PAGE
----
Just in time for this mild autumnal weather, I have finished the cotton blanket I started last summer on holiday in Devon. I didn't like it a lot to begin with, and put it to one side for a good nine months before picking it up again last June to start work on again. I must have needed the break, for when I looked at it again, and looked at the yarn I had chosen, I remembered what I had wanted to do with it and why I started the project in the first place.
This blanket was inspired by the much-photographed tiled wall of Sugarhouse Studios in London. I have never been, but had seen a few photos online and loved the diamond shaped tiles in their muted pastels, with the swathes of colour that seem to move across the diagonal grid.
Struggling as I always do to think of imaginative names for the projects I complete, I asked people on Instagram to suggest a name for this blanket, and the results were just amazing: Brilliant Butterscotch, Summer Sorbet, Ice Cream Dream, Summer Daze, Summer's End, Patchwork Summer, Summer Dream, Sweet Summer Haze, Sundae, Tutti Frutti, Wine Gums, Raspberry Ripple, Forget-me-not, Indian Summer, Gelatto Potpourri, Summer Sundae, Fading Flowers, Summer Meadow, Wildflower, Fading Glory, Last Blooms of Summer, Pumpkins and Pear Drops, Essence of Summer, Ice Cream and Faded Flowers, and the wonderful Two Scoops in Paris, which sounded like a great name for a novel.
I love how all these names picked up on the themes of ice cream, confectionery and summer blooms, but also the transition from late summer into early autumn. That time of year when there is colour everywhere, but it's softening and fading as cooler weather takes hold. That's what I wanted from this blanket: all the joy and memories of a good summer - the wildflowers, ice creams, days at the beach, blue skies, sunsets - keeping me warm both literally and figuratively. In the end I went for "Sugarhouse Blanket", which was what I referred to it in my head the whole time I was making it.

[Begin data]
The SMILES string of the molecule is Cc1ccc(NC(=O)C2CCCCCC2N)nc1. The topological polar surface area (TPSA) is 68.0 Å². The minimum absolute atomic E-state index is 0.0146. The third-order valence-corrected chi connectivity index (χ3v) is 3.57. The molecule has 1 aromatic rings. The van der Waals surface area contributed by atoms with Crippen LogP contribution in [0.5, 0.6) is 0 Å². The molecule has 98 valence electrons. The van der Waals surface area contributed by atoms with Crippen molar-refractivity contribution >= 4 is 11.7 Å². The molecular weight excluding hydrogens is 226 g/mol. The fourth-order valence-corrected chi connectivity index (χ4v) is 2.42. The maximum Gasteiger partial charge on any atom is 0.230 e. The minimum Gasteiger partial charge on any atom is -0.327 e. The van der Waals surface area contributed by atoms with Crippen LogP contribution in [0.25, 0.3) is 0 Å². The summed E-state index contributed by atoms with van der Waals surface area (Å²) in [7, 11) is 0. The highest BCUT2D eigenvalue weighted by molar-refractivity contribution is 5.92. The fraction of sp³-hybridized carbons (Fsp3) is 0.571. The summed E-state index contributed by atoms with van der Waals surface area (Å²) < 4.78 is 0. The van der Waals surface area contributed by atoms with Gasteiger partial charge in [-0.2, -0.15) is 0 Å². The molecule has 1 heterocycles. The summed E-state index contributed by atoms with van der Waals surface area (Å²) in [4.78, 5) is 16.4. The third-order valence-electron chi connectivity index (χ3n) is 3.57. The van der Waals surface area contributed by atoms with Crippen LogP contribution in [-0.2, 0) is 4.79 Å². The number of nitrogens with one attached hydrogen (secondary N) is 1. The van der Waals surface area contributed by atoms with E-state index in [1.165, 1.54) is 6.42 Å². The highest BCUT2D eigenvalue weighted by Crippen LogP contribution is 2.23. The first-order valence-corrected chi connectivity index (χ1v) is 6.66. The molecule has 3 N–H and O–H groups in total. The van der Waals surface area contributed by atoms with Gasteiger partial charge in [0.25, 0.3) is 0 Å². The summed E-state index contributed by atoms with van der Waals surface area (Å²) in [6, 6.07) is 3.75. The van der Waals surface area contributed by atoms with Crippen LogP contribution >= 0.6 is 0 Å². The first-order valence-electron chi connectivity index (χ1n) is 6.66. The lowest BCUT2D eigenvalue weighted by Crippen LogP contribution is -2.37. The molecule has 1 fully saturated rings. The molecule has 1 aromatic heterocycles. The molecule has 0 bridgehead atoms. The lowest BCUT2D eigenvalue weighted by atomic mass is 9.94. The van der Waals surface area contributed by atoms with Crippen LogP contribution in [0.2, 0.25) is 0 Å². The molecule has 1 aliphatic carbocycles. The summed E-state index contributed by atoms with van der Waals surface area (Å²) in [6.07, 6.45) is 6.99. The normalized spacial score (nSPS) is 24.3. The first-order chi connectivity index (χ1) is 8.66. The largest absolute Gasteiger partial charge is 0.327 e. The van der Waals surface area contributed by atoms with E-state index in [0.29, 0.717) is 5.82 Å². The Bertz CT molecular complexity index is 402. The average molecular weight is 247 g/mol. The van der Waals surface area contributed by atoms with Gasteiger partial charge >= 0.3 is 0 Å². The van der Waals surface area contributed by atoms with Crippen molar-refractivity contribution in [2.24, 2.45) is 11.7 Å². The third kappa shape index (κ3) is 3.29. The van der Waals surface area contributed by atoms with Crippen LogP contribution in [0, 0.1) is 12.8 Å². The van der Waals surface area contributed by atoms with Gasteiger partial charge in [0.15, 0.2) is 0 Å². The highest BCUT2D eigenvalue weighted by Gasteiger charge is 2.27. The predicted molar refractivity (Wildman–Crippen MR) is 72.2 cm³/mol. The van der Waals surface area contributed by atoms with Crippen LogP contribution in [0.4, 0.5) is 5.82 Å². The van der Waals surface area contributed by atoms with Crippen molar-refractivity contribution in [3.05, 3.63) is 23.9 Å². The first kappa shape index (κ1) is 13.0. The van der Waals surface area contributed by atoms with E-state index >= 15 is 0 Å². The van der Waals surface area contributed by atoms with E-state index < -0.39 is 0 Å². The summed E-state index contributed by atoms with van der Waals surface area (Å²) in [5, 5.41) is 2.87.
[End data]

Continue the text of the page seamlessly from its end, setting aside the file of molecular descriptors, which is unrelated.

I used a standard Granny Square pattern throughout, but opted to set the whole blanket on the diagonal, just like the tiled studio wall. I filled in the sides with half Granny Squares, so that I had straight edges for the border.
I used the join-as-you-go method which I think worked well here. It definitely stopped the blanket looking overly balanced or perfect, as you can't lay out all your squares at the end and move them around, and helped the random feel I was aiming for. Also, along with the single-colour squares, it meant I had significantly fewer ends to darn in, always a good thing!
The border is very simple, just three rows of double crochet (UK terms) in white, nice and crisp. I'm not a fan of a fussy blanket border, it's just not for me. In fact I think this barely qualifies as a border, it's so thin - perhaps it's more of an "edge".
I used a 5 mm hook and Drops Paris cotton yarn in the following colours:
17 Off White
26 Dark Beige
57 Light Light Pink
20 Light Pink
28 Powder Pink
60 Dark Old Pink
21 Light Mint Green
25 Moss Green
29 Light Ice Blue
101 Light Blue
23 Light Grey
I haven't measured it, but it's big enough to drape a little over the sides of a king sized bed.
I'm not sure how many more weeks I'll want a cotton throw on our bed. I may swap it for a thicker woollen blanket soon, or I'll add the winter duvet - it depends how much longer it stays mild for. Already we've had the odd evening where we've switched the heating on for a couple of hours, although we've yet to light a fire. But I know that I'll be overjoyed to unpack this beauty next spring and enjoy using it in the warmer months.